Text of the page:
Posted: Thursday July 6, 2006 12:04PM; Updated: Thursday July 6, 2006 8:22PM
Yes, I liked Paper Lion too, but then Plimpton started doing all those Paper Lion spinoffs and he lost me. Let's talk about football fiction, what little there is of it. Two books stand out, End Zone by Don DeLillo, which really isn't a football book, per se, but a metaphor for something deeper and darker, and Saturday's Hero by Millard Lampbell. The latter has some whiskers on it. I read it when I was just about to enter college. Then I saw the movie, and I'll bet there aren't more than eight or nine people in northern New Jersey who can identify the supporting cast ... Mercer Barnes, Al Baldock, Wilbur Robertson, Battleship Bill Martin, the Pucci Brothers, Mario DaRe (whose brother, Aldo Ray, became a star from that film) and so forth. How I know dis? They were all members of the USC Trojans of 1949-50, whom we played against, and no, a young DB named Slick Gifford was not in the film. Oh oh, my ship is straying way out to sea.
Do you want my recommendation for favorite sports fiction of all time, even though it's not football? You don't? Sorry, you're gonna get it anyway. It's The Professional, a fight novel by W.C. Heinz. Strange that he could write such a tough, hard-bitten book as that and then achieve fame with such a fawning piece of puff as Vince Lombardi, Run to Daylight.
Thanks for your kind words, which are much appreciated. I don't like the Eagles' offense and I get the feeling they're on a downer right now.
To John W. of Red Bank, N.J.:When you've just come through with an observation that's right on the money, thus putting you in line for our E-mailer of the Week award, you're required to supply a last name, so I can give you full recognition. He's our award winner for expressing succinctly what I've merely been musing about: "Is it just me or does it seem like the Giants are amassing a roster full of prima donnas and head cases?" He cites TE Jeremy Shockey, WR Plaxico Burress and now LB LaVar Arrington. Yes, absolutely. Me-first guys. Brooders. All terrific athletes and coaches' nightmares. Can you win with a collection like that? I guess so. The Raiders did once upon a time, but John Madden was a unique coach who didn't much care what anybody did off the field. Once you start playing the old discipline game, though, and "My way or the highway," and people look around the locker room and see a collection of, well, prima donnas, the equation tends to break down.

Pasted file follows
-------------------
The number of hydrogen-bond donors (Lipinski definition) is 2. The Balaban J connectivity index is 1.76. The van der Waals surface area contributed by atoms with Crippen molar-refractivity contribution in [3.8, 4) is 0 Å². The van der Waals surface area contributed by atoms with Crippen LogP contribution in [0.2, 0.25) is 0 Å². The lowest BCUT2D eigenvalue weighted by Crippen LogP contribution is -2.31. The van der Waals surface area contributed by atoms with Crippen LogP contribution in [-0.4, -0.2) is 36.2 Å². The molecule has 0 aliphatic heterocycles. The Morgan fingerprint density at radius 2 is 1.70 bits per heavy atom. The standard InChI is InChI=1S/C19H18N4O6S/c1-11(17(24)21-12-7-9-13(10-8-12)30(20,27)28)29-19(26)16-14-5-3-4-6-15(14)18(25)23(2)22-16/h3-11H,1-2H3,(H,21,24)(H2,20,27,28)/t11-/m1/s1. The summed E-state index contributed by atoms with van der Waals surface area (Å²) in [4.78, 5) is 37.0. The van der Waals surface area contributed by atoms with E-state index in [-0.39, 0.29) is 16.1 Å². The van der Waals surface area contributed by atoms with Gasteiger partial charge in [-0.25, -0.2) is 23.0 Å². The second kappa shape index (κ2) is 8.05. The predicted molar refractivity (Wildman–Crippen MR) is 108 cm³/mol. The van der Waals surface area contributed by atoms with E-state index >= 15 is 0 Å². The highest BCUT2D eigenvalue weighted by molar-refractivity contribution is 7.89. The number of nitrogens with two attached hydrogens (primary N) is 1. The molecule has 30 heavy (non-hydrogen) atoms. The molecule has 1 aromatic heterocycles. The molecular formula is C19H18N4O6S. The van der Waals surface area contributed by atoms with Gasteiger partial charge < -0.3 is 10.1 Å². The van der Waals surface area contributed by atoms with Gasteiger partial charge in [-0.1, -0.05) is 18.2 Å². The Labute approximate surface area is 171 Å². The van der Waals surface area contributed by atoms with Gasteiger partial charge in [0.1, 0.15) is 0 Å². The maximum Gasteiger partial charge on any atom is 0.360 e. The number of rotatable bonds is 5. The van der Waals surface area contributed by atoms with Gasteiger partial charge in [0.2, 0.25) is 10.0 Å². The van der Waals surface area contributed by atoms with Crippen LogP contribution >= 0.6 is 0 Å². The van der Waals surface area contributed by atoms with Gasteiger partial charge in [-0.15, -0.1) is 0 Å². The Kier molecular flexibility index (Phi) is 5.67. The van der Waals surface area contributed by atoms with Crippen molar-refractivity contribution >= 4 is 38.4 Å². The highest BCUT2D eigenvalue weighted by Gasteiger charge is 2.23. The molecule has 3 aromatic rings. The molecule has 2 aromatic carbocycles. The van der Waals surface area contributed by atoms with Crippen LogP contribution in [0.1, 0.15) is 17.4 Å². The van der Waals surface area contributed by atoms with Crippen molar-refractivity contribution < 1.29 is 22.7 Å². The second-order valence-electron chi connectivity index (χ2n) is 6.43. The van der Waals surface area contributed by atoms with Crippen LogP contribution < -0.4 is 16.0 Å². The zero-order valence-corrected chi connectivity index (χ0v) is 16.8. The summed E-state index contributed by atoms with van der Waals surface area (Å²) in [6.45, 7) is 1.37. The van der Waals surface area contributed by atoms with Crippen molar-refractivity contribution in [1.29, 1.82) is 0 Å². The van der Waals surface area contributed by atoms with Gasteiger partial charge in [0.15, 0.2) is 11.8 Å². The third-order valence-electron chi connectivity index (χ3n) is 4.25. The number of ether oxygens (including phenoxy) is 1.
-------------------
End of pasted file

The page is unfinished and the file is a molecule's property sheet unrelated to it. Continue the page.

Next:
In answer to your question, John, lots of players have been run off one team and onto success with another. Sometimes it's just a matter of maturing.
Mike of Casselberry, Fla., draws a parallel between the Colts and the Falcons and Oilers run-'n'-shoot teams that lost in the playoffs. Nope, I don't see it. Indy is a one-back team that uses two tight ends. It never goes four-wide in true run-'n'-shoot style.
From Steve of NYC: After my lukewarm initial feeling about Eli Manning, do I now feel that he could become an elite QB? There's something missing. He's capable of making great throws. He can rally the team around him. Maybe it's consistency I feel is missing, but he's still very young. I don't know. I'm probably being unfair, but I get the feeling that he'll always have trouble playing up to a certain level and maintaining it.
A tough one from Mohammed from the Bronx. Will Marv Levy make a good GM up in Buffalo? What was my biggest knock on him as a head coach? Last one first. My biggest knock was that he had trouble, at times, keeping everyone pulling in the same direction. Remember the Bickering Bills? As far as the GM prediction, I'll know more a month from now, after I've visited their training camp and had a chance to sit down with him. Being an old fart myself, I hate to say that Marv's age worries me. But how can you ignore it?